In Japan, it is considered rude to talk on the phone while you are inside a public transportation. Japanese society does not want to invade other people privacy, and it is considered as an invasion of privacy for someone to have a private conversation on the phone if there are others around who can hear and are therefore ‘forced’ to listen. Basically, they just don’t want to be involved in other people’s business. Regardless there are pros and cons of this attitude, I choose to look at the bright side: when in the public area, have some attitude and respect the others. Even though it is a communal area, it does not mean we can do as we like. Instead, we should behave in a way that we want to be treated by others.

Appreciate your history

Ruins and memorial park of the Great Hanshin Earthquake in Kobe
Ruins and memorial park of the Great Hanshin Earthquake in Kobe

If there is anything I am amazed the most from Japanese tourism, it is how they preserve their historical places. Living in Kyoto, I am well aware that temples and castles here are hundreds of years old – yet, still in a good shape to be visited. I once went to an Earthquake Museum in Kobe, where they put the chronology of the 1995 disaster as well as the sample story and experience of citizens. The museum was really fancy yet touchy at the same time, I could learn the history and empathize with the victims as well. In the port of Kobe, the Japanese even let some area remaining as it used to be after the earthquake – and this is often founded in other significant historical places in Japan. Through preserving its history, the Japanese people teach the younger generation to understand their nation better. Through understanding the history, it is expected that they will appreciate what happened in the past, learn to not repeat mistakes, and think what can be improved for the future.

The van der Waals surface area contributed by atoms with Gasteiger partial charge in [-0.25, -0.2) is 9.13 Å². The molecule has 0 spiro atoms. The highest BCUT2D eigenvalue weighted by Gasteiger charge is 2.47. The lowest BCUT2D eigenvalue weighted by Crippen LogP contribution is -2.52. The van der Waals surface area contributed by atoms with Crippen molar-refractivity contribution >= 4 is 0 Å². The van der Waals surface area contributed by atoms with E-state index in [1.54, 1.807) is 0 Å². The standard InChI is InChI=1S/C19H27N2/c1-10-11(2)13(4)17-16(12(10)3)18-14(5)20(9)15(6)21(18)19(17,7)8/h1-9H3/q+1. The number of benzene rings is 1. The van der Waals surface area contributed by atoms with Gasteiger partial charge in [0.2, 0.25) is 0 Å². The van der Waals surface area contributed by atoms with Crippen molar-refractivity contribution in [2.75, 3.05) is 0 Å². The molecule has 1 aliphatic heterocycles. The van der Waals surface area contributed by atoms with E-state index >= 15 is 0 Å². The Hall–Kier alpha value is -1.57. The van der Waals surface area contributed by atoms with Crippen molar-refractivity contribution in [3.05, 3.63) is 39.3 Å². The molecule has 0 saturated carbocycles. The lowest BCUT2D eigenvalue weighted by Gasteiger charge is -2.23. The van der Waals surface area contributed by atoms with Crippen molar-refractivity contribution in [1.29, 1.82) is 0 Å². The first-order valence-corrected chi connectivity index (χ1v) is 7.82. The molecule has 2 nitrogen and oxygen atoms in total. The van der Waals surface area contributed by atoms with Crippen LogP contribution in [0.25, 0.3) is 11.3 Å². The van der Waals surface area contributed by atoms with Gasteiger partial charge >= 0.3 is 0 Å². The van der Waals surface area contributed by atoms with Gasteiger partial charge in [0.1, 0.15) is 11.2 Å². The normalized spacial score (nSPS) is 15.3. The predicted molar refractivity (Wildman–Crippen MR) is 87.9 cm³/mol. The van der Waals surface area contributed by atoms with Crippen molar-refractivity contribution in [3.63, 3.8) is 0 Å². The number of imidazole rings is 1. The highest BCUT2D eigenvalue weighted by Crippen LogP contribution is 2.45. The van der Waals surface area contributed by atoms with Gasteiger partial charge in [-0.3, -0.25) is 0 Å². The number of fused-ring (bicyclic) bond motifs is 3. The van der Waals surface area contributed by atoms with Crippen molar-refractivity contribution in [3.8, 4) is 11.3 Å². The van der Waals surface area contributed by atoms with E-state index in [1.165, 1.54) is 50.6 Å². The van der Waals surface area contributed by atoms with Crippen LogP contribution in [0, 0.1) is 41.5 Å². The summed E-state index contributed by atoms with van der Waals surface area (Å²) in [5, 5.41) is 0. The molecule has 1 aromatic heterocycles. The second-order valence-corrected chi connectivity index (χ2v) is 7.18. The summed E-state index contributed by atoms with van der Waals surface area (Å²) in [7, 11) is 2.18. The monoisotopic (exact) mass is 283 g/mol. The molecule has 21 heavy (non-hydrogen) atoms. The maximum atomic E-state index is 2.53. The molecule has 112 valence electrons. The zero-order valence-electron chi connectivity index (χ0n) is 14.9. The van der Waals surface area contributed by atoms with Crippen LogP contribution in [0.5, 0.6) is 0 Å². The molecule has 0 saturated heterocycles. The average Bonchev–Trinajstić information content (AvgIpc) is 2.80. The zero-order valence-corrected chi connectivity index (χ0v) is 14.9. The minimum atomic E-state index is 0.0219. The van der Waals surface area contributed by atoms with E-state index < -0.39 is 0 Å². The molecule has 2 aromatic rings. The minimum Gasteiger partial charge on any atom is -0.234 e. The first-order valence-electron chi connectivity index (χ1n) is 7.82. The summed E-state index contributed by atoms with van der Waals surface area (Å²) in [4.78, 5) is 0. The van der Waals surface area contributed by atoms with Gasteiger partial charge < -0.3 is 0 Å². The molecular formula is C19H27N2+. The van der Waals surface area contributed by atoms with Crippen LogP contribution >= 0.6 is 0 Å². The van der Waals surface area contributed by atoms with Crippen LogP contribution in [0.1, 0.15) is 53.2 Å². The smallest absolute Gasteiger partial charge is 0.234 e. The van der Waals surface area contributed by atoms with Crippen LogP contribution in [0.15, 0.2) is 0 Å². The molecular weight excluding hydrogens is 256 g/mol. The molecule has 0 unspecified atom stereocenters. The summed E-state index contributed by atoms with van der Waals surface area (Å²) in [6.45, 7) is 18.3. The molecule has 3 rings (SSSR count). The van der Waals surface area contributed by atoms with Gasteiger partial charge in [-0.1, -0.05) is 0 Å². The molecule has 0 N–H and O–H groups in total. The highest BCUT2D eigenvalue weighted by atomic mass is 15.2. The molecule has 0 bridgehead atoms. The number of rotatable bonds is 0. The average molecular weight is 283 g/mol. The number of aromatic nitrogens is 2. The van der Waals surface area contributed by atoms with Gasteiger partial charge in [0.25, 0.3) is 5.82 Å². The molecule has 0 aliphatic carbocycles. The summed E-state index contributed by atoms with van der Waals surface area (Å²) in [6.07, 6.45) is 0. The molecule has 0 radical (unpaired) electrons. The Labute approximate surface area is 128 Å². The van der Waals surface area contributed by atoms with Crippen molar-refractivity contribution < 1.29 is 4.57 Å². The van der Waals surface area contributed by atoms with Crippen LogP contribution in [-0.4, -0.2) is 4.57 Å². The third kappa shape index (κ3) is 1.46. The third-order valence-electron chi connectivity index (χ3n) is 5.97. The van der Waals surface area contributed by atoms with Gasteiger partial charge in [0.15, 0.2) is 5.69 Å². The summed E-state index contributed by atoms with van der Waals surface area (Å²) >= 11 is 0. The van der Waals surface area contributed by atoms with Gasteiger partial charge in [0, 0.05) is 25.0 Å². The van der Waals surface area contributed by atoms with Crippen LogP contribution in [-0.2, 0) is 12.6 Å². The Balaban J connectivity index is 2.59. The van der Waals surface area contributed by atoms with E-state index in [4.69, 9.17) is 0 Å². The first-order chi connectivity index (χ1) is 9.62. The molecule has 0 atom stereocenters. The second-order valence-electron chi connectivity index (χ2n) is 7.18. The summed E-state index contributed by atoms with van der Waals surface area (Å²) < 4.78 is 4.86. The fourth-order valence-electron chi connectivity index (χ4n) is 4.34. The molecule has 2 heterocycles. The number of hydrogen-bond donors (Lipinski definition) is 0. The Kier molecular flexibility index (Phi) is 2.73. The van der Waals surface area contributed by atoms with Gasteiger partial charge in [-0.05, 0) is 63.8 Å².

Proud of your culture

Gion Matsuri in Kyoto
Gion Matsuri in Kyoto

Other than the history, Japanese people are fond of their culture. Regardless the modern era and the globalization happening around the world with Japan is no exception, traditional festivals known as “matsuri” are still being regularly held in many Japanese cities. From Gion Matsuri in Kyoto to Kanda Matsuri in Tokyo, from Yuki Matsuri in Sapporo to Awa Odori in Tokushima – Japanese people celebrate their culture with proud. The matsuri is held throughout the year – the schedule depends on the place – but the season with the most matsuri is summer. When a matsuri is being held, it is not only related communities that come to the event – it is the entire city (even sometimes the citizen from the neighboring cities). The old and the young generation are blended together in the street, enjoying the moment. Imagine if Indonesian celebrate their culture as much as Japanese do. I believe it will be much more beautiful than what Japanese has!

Closing remarks
When studying abroad, do not get stuck in lessons that you get in the class. Socialize, then observe the society of the country you live in. Travel, then learn their history and their culture. Open your mind to new things, see everything from many different perspectives. Hopefully, it may help you to develop and improve yourself, towards a good way.